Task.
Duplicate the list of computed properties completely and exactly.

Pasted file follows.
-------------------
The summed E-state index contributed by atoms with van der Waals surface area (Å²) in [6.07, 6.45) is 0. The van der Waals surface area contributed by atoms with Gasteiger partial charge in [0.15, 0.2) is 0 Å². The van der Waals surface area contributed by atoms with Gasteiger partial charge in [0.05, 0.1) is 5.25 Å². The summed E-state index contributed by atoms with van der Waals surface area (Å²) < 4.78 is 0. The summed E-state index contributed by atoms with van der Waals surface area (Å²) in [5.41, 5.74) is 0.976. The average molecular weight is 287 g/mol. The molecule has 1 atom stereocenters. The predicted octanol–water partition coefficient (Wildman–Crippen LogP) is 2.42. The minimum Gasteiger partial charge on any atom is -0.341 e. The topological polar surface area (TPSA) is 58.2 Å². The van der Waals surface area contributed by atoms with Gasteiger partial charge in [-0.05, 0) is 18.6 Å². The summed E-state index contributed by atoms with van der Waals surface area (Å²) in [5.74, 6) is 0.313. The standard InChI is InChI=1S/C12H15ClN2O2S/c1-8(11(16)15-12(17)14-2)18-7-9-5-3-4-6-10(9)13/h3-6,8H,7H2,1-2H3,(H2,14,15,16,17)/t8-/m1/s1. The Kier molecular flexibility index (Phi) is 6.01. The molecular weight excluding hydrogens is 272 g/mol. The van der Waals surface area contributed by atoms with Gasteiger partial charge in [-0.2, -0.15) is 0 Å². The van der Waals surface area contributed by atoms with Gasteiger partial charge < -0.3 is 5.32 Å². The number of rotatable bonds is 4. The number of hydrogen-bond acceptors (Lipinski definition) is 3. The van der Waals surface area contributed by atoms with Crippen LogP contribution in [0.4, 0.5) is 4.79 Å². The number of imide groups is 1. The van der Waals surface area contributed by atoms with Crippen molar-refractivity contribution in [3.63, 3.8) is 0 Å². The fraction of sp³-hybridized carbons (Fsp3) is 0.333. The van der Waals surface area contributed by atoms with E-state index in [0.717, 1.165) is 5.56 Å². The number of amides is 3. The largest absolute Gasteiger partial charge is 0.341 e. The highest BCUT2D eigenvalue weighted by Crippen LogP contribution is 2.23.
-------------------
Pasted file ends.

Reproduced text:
The summed E-state index contributed by atoms with van der Waals surface area (Å²) in [6.07, 6.45) is 0. The van der Waals surface area contributed by atoms with Gasteiger partial charge in [0.15, 0.2) is 0 Å². The van der Waals surface area contributed by atoms with Gasteiger partial charge in [0.05, 0.1) is 5.25 Å². The summed E-state index contributed by atoms with van der Waals surface area (Å²) < 4.78 is 0. The summed E-state index contributed by atoms with van der Waals surface area (Å²) in [5.41, 5.74) is 0.976. The average molecular weight is 287 g/mol. The molecule has 1 atom stereocenters. The predicted octanol–water partition coefficient (Wildman–Crippen LogP) is 2.42. The minimum Gasteiger partial charge on any atom is -0.341 e. The topological polar surface area (TPSA) is 58.2 Å². The van der Waals surface area contributed by atoms with Gasteiger partial charge in [-0.05, 0) is 18.6 Å². The summed E-state index contributed by atoms with van der Waals surface area (Å²) in [5.74, 6) is 0.313. The standard InChI is InChI=1S/C12H15ClN2O2S/c1-8(11(16)15-12(17)14-2)18-7-9-5-3-4-6-10(9)13/h3-6,8H,7H2,1-2H3,(H2,14,15,16,17)/t8-/m1/s1. The Kier molecular flexibility index (Phi) is 6.01. The molecular weight excluding hydrogens is 272 g/mol. The van der Waals surface area contributed by atoms with Gasteiger partial charge in [-0.2, -0.15) is 0 Å². The van der Waals surface area contributed by atoms with Gasteiger partial charge < -0.3 is 5.32 Å². The number of rotatable bonds is 4. The number of hydrogen-bond acceptors (Lipinski definition) is 3. The van der Waals surface area contributed by atoms with Crippen LogP contribution in [0.4, 0.5) is 4.79 Å². The number of imide groups is 1. The van der Waals surface area contributed by atoms with Crippen molar-refractivity contribution in [3.63, 3.8) is 0 Å². The fraction of sp³-hybridized carbons (Fsp3) is 0.333. The van der Waals surface area contributed by atoms with E-state index in [0.717, 1.165) is 5.56 Å². The number of amides is 3. The largest absolute Gasteiger partial charge is 0.341 e. The highest BCUT2D eigenvalue weighted by Crippen LogP contribution is 2.23.